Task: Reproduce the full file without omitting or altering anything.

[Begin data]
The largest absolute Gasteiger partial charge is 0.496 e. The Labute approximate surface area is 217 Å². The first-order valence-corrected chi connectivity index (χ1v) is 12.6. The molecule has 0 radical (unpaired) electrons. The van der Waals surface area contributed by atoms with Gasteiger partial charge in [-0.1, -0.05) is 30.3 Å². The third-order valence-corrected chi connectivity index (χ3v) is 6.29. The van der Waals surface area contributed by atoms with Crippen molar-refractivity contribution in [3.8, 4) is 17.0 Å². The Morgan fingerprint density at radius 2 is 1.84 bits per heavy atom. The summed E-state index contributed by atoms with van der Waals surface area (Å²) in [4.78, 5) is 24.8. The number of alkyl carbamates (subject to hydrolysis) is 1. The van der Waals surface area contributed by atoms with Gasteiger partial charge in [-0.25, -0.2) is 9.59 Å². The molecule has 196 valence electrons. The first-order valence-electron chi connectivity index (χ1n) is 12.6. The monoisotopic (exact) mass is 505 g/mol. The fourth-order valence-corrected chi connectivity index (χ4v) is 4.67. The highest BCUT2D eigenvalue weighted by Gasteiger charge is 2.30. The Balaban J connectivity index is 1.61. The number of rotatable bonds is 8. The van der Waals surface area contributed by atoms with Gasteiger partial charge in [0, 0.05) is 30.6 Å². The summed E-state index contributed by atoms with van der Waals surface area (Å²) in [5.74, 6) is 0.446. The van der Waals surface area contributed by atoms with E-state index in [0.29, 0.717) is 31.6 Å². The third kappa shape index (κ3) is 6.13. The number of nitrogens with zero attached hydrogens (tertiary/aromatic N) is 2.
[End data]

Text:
The largest absolute Gasteiger partial charge is 0.496 e. The Labute approximate surface area is 217 Å². The first-order valence-corrected chi connectivity index (χ1v) is 12.6. The molecule has 0 radical (unpaired) electrons. The van der Waals surface area contributed by atoms with Gasteiger partial charge in [-0.1, -0.05) is 30.3 Å². The third-order valence-corrected chi connectivity index (χ3v) is 6.29. The van der Waals surface area contributed by atoms with Crippen molar-refractivity contribution in [3.8, 4) is 17.0 Å². The Morgan fingerprint density at radius 2 is 1.84 bits per heavy atom. The summed E-state index contributed by atoms with van der Waals surface area (Å²) in [4.78, 5) is 24.8. The number of alkyl carbamates (subject to hydrolysis) is 1. The van der Waals surface area contributed by atoms with Gasteiger partial charge in [-0.25, -0.2) is 9.59 Å². The molecule has 196 valence electrons. The first-order valence-electron chi connectivity index (χ1n) is 12.6. The monoisotopic (exact) mass is 505 g/mol. The fourth-order valence-corrected chi connectivity index (χ4v) is 4.67. The highest BCUT2D eigenvalue weighted by Gasteiger charge is 2.30. The Balaban J connectivity index is 1.61. The number of rotatable bonds is 8. The van der Waals surface area contributed by atoms with Gasteiger partial charge in [0, 0.05) is 30.6 Å². The summed E-state index contributed by atoms with van der Waals surface area (Å²) in [5.74, 6) is 0.446. The van der Waals surface area contributed by atoms with E-state index in [0.29, 0.717) is 31.6 Å². The third kappa shape index (κ3) is 6.13. The number of nitrogens with zero attached hydrogens (tertiary/aromatic N) is 2.